I’m begging you. For God sakes, say something with your screenplay. Anything. But have a strong point of view. It’s what separates you from everyone else writing for a living or writing in the hopes of making a living. What you think, how you see the world, what matters to you – that is what you really have to sell. Stringing together a vapid narrative is not enough – certainly not enough to build a career. Usually not enough even to get a lucky break. And never enough to give you any satisfaction in the writing of it.
Guess what Hollywood wants from you? Your point of view. They don’t want Scott Frank’s point of view from you. If they want his point of view, they’ll hire him. They don’t want a neutral point of view (even if the notes they give you tell you they do). No, they want your unique point of view. It’s what they can’t get from anyone else.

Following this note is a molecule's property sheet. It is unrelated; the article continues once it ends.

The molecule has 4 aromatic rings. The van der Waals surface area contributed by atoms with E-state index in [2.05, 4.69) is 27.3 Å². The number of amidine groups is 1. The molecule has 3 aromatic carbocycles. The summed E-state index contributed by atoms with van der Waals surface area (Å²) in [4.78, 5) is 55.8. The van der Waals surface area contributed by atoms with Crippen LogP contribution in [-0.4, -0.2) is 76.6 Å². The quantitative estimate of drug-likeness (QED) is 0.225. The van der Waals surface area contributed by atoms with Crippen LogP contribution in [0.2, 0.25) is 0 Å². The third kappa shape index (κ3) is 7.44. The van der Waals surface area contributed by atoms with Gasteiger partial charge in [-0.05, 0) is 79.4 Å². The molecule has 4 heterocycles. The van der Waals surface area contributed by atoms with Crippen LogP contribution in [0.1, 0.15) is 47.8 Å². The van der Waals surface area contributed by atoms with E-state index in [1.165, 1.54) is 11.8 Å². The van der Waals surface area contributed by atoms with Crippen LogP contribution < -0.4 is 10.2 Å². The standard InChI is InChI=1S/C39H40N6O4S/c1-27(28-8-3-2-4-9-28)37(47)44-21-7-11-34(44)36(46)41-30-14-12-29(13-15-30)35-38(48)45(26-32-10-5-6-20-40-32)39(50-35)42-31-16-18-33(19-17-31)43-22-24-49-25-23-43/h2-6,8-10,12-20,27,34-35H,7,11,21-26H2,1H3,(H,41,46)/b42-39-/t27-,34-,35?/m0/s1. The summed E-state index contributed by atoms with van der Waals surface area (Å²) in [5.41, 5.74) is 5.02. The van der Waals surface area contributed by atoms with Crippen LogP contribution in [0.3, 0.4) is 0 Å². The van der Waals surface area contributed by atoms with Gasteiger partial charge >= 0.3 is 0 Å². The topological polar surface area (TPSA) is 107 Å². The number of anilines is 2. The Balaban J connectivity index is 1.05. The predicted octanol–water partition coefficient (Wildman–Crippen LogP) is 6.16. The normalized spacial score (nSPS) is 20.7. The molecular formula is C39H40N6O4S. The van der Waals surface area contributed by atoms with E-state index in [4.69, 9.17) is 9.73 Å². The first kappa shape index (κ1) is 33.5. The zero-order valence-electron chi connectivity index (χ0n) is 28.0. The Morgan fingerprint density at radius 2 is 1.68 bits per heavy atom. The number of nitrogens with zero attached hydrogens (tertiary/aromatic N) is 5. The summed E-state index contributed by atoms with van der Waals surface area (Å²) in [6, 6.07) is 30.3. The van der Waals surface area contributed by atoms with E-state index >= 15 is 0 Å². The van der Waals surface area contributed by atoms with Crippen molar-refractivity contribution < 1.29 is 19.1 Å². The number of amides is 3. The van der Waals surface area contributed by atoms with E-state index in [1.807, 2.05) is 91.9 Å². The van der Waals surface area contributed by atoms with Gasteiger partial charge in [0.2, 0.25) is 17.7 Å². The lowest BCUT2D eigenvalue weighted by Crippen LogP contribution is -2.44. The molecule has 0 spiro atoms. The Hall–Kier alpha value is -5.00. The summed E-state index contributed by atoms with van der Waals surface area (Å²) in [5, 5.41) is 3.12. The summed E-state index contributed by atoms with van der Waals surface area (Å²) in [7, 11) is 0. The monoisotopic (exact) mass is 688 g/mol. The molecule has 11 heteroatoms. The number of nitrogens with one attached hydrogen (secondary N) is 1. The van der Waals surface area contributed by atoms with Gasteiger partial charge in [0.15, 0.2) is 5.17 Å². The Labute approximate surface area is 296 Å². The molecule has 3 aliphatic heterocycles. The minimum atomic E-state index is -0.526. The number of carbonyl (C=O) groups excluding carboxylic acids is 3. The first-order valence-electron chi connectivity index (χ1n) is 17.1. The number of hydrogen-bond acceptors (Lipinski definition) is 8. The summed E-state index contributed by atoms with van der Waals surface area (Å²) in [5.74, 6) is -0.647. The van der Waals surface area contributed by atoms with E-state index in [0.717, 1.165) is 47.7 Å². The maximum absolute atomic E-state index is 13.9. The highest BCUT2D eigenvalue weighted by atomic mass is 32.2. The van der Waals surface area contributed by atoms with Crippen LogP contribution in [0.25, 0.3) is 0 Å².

Who has made a living having a point of view? Oliver Stone (“Midnight Express”, “Platoon”, “JFK”), Gary Ross (“Big”, “Pleasantville”, “Dave”), M. Night Shyamalan (“Sixth Sense”, “Signs”), Julius and Philip Epstein (“Casablanca”), Robert Towne (“Chinatown”), Herman Mankiewicz (“Citizen Kane”), Aaron Sorkin (“A Few Good Men”, “The American President”), Woody Allen (too many to list) – in fact, all of the greats.
You, too, have a point of view. Develop it. Think about it. Use it to your advantage. Don’t worry that it won’t fly.
If they don’t want your unique point of view, you lose. If they do, you win. It’s that simple. If you don’t have one at all, you still lose.
Better to lose hanging your ass out then to lose because you are run-of-the-mill with nothing interesting to offer. Hollywood could care less about run-of-the-mill. Art houses could care less about run-of-the-mill, too. That’s because audiences could care less about run-of-the-mill.
Be something. Don’t be nothing. Please….
Enough. Now go write.